Following comments by Trump on July 31 about a TikTok ban, the company proposed selling the US operations to an American company. That would put the data of TikTok’s US users in the hands of a domestic company.
Still, the far-flung people who create videos on the app are clearly nervous about its future. Many are encouraging their followers to migrate with them to other platforms, such as YouTube and Facebook-owned Instagram. Instagram recently launched a new feature, called Reels, designed to compete with TikTok and attract creators. (TikTok trolled Instagram with a well-timed tweet on the day of the launch.)
Can the US make ByteDance sell its US operations?
A government panel called the Committee on Foreign Investment in the United States reviews investments by foreign companies in the US for national security risks. If it sees a red flag, the president can block the deal or ask for changes to it.
The CFIUS panel was investigating TikTok because ByteDance got its foothold in the US by purchasing Musical.ly in 2017 for $800 million. That business was subsequently rebranded as TikTok and became the sensation that swept up US teens. The CFIUS investigation of TikTok was first reported in November 2019.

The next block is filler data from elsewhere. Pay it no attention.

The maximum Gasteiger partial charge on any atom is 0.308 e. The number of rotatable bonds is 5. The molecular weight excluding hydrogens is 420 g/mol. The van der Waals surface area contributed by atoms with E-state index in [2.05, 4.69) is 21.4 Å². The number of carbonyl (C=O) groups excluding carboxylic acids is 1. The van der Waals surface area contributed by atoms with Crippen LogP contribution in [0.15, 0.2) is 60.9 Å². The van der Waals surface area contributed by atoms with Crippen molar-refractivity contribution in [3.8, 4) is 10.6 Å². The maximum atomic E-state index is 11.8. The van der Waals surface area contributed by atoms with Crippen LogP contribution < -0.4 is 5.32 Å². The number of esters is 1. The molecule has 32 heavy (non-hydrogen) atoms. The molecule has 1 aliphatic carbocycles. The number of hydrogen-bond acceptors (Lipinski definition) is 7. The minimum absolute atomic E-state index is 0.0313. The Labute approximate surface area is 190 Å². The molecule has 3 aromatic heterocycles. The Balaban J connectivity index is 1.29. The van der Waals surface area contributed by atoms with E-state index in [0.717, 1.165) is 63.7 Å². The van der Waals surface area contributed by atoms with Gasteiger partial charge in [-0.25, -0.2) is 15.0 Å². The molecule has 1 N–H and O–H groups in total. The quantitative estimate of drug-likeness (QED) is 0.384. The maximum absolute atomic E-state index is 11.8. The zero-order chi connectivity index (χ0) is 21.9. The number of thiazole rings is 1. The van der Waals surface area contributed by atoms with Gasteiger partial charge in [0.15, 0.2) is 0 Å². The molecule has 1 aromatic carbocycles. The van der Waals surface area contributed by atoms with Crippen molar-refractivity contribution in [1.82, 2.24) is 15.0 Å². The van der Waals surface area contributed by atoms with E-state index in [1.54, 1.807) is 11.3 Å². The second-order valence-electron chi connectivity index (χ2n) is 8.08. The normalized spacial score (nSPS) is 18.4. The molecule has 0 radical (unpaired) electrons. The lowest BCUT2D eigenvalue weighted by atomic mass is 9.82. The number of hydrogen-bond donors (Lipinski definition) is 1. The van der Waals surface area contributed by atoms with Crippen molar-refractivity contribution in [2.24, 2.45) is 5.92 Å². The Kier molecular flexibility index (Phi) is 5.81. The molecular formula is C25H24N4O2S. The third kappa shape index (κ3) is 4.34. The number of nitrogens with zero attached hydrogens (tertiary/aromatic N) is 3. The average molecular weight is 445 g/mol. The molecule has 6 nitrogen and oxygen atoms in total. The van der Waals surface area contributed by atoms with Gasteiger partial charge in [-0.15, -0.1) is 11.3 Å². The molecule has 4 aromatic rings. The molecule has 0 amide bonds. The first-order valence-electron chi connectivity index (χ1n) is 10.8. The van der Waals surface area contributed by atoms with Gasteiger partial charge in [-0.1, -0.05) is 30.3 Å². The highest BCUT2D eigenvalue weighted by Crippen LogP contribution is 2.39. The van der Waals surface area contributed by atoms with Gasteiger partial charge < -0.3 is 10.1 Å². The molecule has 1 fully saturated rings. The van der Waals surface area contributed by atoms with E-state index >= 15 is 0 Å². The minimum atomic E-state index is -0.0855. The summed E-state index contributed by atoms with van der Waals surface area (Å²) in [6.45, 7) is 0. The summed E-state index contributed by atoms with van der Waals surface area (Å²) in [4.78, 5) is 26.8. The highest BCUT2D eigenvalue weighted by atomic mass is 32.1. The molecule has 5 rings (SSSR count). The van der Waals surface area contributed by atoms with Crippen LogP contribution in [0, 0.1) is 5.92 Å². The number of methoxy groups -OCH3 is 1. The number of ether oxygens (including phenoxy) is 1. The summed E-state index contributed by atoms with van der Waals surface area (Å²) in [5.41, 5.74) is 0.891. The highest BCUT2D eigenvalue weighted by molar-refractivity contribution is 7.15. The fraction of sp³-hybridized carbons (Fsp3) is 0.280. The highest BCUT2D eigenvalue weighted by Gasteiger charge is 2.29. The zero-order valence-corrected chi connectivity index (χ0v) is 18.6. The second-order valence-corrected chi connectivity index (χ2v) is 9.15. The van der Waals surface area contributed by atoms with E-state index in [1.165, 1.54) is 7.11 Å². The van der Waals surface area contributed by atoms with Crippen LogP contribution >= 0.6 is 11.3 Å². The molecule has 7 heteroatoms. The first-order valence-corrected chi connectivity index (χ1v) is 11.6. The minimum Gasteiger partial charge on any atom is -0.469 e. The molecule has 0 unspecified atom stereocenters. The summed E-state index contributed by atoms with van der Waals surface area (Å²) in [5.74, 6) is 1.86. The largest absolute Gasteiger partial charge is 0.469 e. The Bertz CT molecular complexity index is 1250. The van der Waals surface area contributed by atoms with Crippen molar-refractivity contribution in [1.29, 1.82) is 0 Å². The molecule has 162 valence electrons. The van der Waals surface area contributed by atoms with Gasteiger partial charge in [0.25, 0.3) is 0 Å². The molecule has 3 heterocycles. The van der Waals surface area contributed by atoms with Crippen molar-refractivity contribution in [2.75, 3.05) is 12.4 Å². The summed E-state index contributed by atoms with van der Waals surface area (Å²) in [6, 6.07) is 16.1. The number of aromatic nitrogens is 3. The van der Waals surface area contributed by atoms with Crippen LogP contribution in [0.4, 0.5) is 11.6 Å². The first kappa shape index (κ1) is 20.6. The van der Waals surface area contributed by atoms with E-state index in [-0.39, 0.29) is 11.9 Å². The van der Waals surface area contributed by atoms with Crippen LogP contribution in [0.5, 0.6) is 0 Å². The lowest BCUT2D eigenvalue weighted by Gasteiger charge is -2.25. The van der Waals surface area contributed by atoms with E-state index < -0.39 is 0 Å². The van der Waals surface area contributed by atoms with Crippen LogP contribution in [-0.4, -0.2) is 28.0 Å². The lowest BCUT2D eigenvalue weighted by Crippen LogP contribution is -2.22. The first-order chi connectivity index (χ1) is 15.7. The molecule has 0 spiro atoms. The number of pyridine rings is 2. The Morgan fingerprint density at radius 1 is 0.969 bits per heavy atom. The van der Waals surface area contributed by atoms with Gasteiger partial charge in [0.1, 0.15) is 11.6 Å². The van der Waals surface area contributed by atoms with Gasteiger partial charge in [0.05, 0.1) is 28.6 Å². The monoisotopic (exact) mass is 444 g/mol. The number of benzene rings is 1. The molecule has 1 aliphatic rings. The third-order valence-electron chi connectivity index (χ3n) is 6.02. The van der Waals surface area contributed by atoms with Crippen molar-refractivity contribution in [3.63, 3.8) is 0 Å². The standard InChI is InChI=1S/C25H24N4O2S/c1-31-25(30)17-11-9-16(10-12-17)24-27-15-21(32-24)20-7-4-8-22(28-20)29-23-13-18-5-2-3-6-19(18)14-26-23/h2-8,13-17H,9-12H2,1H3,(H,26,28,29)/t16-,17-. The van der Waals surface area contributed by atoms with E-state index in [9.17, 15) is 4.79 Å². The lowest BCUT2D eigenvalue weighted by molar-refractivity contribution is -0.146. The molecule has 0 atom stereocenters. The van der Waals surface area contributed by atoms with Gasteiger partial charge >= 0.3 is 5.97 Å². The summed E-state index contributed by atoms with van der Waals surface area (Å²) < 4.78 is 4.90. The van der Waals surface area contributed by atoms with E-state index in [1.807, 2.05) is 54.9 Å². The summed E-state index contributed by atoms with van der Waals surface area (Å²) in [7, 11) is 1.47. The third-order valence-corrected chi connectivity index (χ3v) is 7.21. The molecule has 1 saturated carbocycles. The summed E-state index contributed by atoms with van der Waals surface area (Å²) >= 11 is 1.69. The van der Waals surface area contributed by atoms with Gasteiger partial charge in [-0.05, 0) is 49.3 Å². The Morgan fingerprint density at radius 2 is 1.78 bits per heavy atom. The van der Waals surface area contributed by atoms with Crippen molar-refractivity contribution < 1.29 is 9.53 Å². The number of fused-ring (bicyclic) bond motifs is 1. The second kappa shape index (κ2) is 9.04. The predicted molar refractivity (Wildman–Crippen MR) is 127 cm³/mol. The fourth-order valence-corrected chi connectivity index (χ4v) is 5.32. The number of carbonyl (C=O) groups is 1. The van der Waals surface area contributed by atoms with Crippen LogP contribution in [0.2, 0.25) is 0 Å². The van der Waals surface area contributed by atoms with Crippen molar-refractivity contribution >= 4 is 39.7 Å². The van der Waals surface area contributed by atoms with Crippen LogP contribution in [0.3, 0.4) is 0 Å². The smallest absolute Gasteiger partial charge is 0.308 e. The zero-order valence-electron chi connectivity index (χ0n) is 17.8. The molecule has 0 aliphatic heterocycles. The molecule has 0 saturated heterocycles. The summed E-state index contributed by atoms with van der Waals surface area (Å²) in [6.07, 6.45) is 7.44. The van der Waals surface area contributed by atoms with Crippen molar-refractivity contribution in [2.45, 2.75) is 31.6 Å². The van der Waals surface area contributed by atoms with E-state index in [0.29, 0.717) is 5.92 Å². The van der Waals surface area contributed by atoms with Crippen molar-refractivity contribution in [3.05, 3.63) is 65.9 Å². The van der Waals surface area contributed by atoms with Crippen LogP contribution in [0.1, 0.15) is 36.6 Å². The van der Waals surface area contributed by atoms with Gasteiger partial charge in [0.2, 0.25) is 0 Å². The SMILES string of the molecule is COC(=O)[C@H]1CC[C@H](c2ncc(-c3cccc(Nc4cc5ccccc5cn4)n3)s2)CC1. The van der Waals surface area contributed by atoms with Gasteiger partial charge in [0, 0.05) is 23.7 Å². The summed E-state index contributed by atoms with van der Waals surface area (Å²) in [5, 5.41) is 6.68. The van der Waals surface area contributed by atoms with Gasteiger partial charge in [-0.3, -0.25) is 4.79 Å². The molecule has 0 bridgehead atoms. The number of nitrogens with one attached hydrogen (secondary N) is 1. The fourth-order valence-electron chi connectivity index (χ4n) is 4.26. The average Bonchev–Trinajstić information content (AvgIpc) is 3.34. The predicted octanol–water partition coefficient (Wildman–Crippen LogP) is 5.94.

“Today the President issued an order prohibiting the transaction that resulted in the acquisition of Musical.ly, now known as TikTok, by the Chinese company ByteDance,” Treasury Secretary Steve Mnuchin, who chairs the panel, said in a statement after the second executive order. “The order directs ByteDance to divest all interests and rights in any assets or property used to enable or support the operation of TikTok in the United States, and any data obtained or derived from TikTok or Musical.ly users in the United States.”
There’s recent precedent for Chinese companies selling off sections of their businesses. In March, Chinese company Kunlun agreed to sell its controlling stake in gay dating app Grindr after the committee raised national security concerns.
(If you’re super interested in CFIUS, the law firm Latham & Watkins has a detailed guide available here.)
What’s the status of a sale of TikTok?
The situation has changed almost as quickly as videos scroll on the app. Microsoft has acknowledged that it’s pursuing a deal for TikTok’s operations in the US, Australia, Canada and New Zealand. Walmart has come on as a partner in that effort, saying in a statement that TikTok could help it “reach and serve [different types of] customers as well as grow our third-party marketplace and advertising businesses.”